Akron Life March 2012 : Page 32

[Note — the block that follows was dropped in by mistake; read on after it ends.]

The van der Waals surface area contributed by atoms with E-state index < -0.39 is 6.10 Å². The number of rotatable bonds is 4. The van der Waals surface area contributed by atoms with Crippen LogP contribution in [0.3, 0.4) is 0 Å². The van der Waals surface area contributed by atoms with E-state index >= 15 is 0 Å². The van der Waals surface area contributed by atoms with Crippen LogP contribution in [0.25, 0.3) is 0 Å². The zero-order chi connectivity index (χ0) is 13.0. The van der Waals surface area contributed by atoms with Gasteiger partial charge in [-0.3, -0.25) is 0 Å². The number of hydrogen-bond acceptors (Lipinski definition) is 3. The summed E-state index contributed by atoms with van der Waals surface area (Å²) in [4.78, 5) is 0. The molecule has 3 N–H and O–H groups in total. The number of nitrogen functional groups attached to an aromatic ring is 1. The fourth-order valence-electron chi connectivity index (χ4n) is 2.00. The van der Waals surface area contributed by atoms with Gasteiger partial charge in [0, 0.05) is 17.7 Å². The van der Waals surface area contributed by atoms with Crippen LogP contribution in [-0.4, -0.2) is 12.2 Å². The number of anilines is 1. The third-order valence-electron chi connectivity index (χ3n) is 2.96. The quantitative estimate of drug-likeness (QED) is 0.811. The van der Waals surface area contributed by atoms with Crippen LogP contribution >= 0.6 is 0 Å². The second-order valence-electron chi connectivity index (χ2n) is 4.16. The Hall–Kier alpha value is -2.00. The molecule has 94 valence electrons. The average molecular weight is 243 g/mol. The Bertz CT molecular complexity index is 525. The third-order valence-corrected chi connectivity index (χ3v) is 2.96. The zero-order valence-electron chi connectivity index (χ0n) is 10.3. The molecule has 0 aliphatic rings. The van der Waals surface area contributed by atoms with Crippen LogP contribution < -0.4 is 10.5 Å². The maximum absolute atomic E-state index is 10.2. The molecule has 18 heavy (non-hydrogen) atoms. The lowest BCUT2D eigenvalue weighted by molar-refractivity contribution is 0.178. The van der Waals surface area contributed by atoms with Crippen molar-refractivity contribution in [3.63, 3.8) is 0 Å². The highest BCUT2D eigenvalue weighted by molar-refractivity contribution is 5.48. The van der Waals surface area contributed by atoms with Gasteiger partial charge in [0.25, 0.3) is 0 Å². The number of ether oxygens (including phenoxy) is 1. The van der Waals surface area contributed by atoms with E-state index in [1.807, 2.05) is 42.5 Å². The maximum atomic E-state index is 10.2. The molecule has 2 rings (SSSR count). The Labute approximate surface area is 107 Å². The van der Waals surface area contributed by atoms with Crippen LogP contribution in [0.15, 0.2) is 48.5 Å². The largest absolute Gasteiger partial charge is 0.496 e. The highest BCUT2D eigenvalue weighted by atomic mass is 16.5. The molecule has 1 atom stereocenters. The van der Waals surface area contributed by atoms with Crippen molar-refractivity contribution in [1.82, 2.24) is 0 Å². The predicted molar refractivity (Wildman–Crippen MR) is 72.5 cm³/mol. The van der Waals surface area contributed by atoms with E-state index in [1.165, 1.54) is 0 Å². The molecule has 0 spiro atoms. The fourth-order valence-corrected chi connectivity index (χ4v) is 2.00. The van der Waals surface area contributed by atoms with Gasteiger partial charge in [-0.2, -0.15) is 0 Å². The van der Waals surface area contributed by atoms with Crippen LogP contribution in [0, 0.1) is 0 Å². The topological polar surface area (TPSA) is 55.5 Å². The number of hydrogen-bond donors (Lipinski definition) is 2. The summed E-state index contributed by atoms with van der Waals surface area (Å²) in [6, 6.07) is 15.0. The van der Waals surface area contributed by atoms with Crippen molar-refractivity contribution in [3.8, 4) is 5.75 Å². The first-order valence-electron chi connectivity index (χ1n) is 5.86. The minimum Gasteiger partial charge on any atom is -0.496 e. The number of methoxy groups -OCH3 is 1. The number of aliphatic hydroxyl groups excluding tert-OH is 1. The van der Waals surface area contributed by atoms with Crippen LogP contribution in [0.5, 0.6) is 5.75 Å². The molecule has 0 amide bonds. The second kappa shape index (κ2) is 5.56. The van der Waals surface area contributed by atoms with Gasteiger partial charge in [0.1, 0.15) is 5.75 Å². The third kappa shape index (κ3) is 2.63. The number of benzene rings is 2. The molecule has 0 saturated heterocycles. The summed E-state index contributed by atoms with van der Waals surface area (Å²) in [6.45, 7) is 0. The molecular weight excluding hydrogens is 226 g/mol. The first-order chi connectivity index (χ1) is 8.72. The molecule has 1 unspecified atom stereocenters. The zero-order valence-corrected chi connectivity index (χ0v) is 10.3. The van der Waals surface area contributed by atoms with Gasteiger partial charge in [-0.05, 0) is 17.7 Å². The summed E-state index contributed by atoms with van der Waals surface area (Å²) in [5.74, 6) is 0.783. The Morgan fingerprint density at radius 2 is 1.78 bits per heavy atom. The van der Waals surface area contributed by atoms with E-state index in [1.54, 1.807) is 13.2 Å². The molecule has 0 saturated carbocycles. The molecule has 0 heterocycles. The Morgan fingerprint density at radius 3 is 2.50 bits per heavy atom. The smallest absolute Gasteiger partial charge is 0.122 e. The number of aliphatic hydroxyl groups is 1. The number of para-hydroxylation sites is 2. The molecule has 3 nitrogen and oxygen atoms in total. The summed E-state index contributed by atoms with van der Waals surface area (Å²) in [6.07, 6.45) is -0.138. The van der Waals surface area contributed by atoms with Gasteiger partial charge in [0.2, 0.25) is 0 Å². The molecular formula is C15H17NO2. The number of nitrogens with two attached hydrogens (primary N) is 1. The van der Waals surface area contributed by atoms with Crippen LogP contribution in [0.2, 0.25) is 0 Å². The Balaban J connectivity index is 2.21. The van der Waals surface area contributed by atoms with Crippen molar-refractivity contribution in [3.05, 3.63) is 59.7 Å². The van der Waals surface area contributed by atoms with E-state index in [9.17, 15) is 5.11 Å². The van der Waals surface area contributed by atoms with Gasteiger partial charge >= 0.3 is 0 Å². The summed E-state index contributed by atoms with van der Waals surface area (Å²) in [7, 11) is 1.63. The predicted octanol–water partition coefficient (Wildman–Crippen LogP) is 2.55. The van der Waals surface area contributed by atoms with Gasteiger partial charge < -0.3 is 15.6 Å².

Ohio taxes) and allows medical expenses to be deductible when the deduction is usually lost on the itemized deduction schedule. College For parents with college-bound students, there are numerous opportunities for plan-ning. If you’re already there, as I am, be sure to watch your income so you don’t lose an Education credit. This is one credit that’s not available for “Married Filing Separately.” Not only do you need to watch your income, but you need to plan for the tim-ing of qualified education expenses. To receive the maximum credit, you must have paid qualified education expenses of $4,000 for you, your spouse or dependent who’s enrolled at least half-time in a degree program. A frequent misunderstanding is that the proceeds from a student loan may count toward qualified education expenses as “paid.” If you’re not eligible to take the credit due to adjusted gross income (AGI) limits, you may shift the credit to the student by not claiming the student. For example the Hope/American Opportunity Credit of $2,500 begins to phase-out at AGI of $160,000 for “Married Filing Jointly” and $80,000 for “Single,” “Head of Household” and “Qualifying Widow.” If hitting certain income limits isn’t important, then you should seriously con-sider taking advantage of the lower tax rates for long-term capital gains that are still in effect for 2012. may want to wait until closer to the end of 2012 before you trigger those gains, since Congress may decide to extend the lower capital gains. >> Since it’s March 2012, the strategies noted above are what you can do to affect your taxes today , but what about 2011? If you haven’t yet filed your returns for 2011, consider: 1. You may still fund an IRA for 2011 up until April 17, 2012. Check to see if you qualify to make a deductible contribution and save on taxes. 2. If you participate in an HSA and didn’t max out your contribution limit, you have until April 17, 2012 to do so. Check with your HSA provider for additional amounts you may contribute for 2011 to save taxes. 3. If you’re married and both of you have income, review the option of “Married Filing Separately.” Depending on your tax bracket, this may save taxes. 4. If you have children in college, review the benefits of not claiming them as depen-dents. Children may be eligible for college tax credits that are phased out for parents. What will happen to the Bush income-tax cuts that expire Dec. 31, 2012? Anticipate a one-year extension on tax rates for all taxpayers including high-income, as it will be pushed to 2013 since it’s highly unlikely that lawmakers will tackle this issue before elections. Will the estate tax exemption fall after 2012? Again, anticipate the $5 million exemption to be extended for one year as part of the extension of the Bush tax cuts. Will the break for direct IRA payouts to charity be revived for 2012? This is a non-controversial issue and will more than likely not be passed until the end of 2012 with the other Bush tax-cut extensions, so you’ll need to be on the lookout. This pro-vision allows those who are 70½ or older to donate up to $100,000 a year from their IRAs directly to charity, thus not including the donated amount in taxable income. Also, anticipate other expiring provisions — such as higher Alternative Minimum Tax (AMT) exemptions, deduction for state sales taxes and write-off of educator expenses — to be included in the extension. The biggest concern will be that an agree-ment won’t be reached before December 2012 — causing much last-minute tax planning. >> Talk to your tax advisor about what’s on your “Financial Bucket List.” Knowing where you are and where you want to be will enable you and your advisor to help you achieve your goals in an ever-changing economic and tax environment. / Vicki Sussman, CPA, is founder and owner of Sussman & Associates, Inc. Her other roles include being a wife to Jon (married 25 years), mother of Leah, Megan and Jacob, and a community volunteer. In her spare time, you’ll find her canning the infamous Sussman Salsa, enjoying a good glass of wine or throw-ing a party in celebration of something. Comments? E-mail them to editor Georgina K. Carson at gcarson@bakermediagroup.com. Capital Losses Another strategy for lowering income is to incur capital losses. Capital losses will off-set capital gains and, if they exceed capital gains, are deductible against other income up to $3,000; any additional amounts will carry forward until completely utilized. The most common capital loss or gain is from the sale of investments such as stock, but can also be from real estate that’s not your principal residence. If hitting certain income limits isn’t impor-tant, then you should seriously consider taking advantage of the lower tax rates for long-term capital gains that are still in effect for 2012. The maximum long-term capital gains rate remains at 15 percent. You Looking Forward What might we see in 2012 regarding taxes? Here are some frequently asked questions and answers … Will the payroll tax cut apply for all of 2012? With the 2012 elections coming up, it would be political disaster to lower work-ers’ take-home pay, so anticipate the payroll cut to apply for all of 2012 (it was effective from Jan. 1-Feb. 29, 2012 as of press time). 32 akron life march 2012

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